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Weekly wire: The global forum

Roxanne Bauer's picture
World of NewsThese are some of the views and reports relevant to our readers that caught our attention this week.

The World Press Freedom Index
Reporters Without Borders
Published every year since 2002 by Reporters Without Borders (RSF), the World Press Freedom Index is an important advocacy tool based on the principle of emulation between states. Because it is well known, its influence over governments is growing. Many heads of state and government fear its annual publication. The Index is a point of reference that is quoted by media throughout the world and is used by diplomats and international entities such as the United Nations and the World Bank. The Index ranks 180 countries according to the level of freedom available to journalists. It is a snapshot of the media freedom situation based on an evaluation of pluralism, independence of the media, quality of legislative framework and safety of journalists in each country. It does not rank public policies even if governments obviously have a major impact on their country’s ranking. Nor is it an indicator of the quality of journalism in each country.

Non-Western Ideas for Democratic Renewal
Carnegie’s Rising Democracies Network
It is commonly asserted that Western liberal democracy is losing credibility and that the international community must be more open to tolerating, and even encouraging, non-Western political models in developing and rising powers. Calls for non-Western forms of democracy have been around for many years but are now becoming louder and more ubiquitous. This trend can be expected to deepen as an integral element of the emerging post-Western world order.  The desire of people outside the West to contribute new ideas to democratic regeneration and to feel stronger local ownership over democracy is healthy. More needs to be done to nurture a wider variation of democratic processes and practices. 

The Tale of Minara Begum

Jahirul Islam's picture

Minara Begum is a very special lady in Amtoli Upazila of Barguna district, well known for her courage and hard work. Her determination to lift herself out of extreme poverty to a stable financial position has drawn the attention of many people in the locality. Her strength and resilience is evident in how she survived the devastating cyclone ‘Sidr’, which hit the coast of Bangladesh in 2007, and rebuilt her life afterwards.

Minara’s life had never been easy. Her first husband divorced her for not being able to bear children and her second husband was too ill to earn much. So she had to take up most of the burden of the family. With money she had received from her first husband, Minara bought a cow and slowly she was able to increase her livestock up to nine, which she sold in order to buy land. But misfortune struck her when cyclone Sidr destroyed her standing crops and smashed the roof of her house, which fell on her husband. Since then her husband has been suffering from back pain, unable to work as a day laborer in the field and has become totally dependent on Minara’s income.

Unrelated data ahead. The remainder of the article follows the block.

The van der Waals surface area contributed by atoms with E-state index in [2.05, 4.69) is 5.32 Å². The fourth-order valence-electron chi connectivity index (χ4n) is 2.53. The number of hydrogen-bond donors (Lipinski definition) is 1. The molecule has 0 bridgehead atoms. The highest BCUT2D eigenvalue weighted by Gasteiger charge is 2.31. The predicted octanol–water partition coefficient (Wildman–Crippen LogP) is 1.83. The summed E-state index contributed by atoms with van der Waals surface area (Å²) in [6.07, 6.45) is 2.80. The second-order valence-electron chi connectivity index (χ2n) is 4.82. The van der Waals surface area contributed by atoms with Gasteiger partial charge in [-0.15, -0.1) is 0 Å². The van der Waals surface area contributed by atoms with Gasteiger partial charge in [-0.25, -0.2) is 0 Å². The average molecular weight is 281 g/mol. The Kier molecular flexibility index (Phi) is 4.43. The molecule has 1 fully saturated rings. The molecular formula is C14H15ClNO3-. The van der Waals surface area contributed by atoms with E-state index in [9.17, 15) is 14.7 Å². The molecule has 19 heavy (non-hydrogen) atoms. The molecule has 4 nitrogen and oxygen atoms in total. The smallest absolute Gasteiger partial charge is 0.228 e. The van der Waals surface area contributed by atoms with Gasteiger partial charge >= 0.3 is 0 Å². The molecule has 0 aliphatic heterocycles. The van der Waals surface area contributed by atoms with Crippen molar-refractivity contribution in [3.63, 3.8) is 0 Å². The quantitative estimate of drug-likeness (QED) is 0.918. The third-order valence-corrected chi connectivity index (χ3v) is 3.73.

Cyclone Sidr left Minara in a hopeless state - she had lost everything she had worked so hard for. She had no clothes; she could afford only one meal a day. Fortunately, she was selected as a beneficiary of the Livestock subcomponent of the Emergency Cyclone Recovery and Restoration Project (ECRRP) in 2010 and given training in the Livestock Farmers’ Field School (L-FFS). She received a livestock package of ten ducks, poultry feed and an improved poultry shed. At the time of delivery of the package, she had no livestock and the yearly income of her family was only Tk. 12,000 ($150) mostly from her wages as a day laborer. She had only 40 decimals of land, including her homestead.

First comprehensive picture and analysis of the impact of Cyclone Nargis in Myanmar

Claudia Gabarain's picture

The Government of Myanmar, the Association of Southeast Asian Nations (ASEAN) and the United Nations have released the first comprehensive report covering the impact of Cyclone Nargis on the people in the Ayeyarwady Delta and Yangon. Among the highlights:

The World Bank will provide relief to victims of Cyclone Nargis in Myanmar through ASEAN

Claudia Gabarain's picture

I had the chance today to attend a speech by ASEAN's (Association of Southeast Asian Nations) Secretary General, Dr. Surin Pitsuwan, right after he had met with the Bank's President Bob Zoellick. He told us they discussed ways to increase the cooperation between the two organizations, but the most interesting and pressing aspect of it all is that they talked about specific ways in which the Bank will be helping out the victims of Cyclone Nargis through ASEAN.

Donate online to help victims of cyclone Nargis in Myanmar - Some suggestions

Claudia Gabarain's picture

As advanced in an earlier post, here's a short list to the webpages for online donations of international NGOs that have a large presence in the country and so are likely to be most effective under the difficult circumstances:

Follow detailed information about aid to Myanmar on ReliefWeb

Claudia Gabarain's picture

The New York Times reports that some aid has begun flowing into Myanmar, but it looks like the mobilization for major relief operations is still underway and not clearly defined.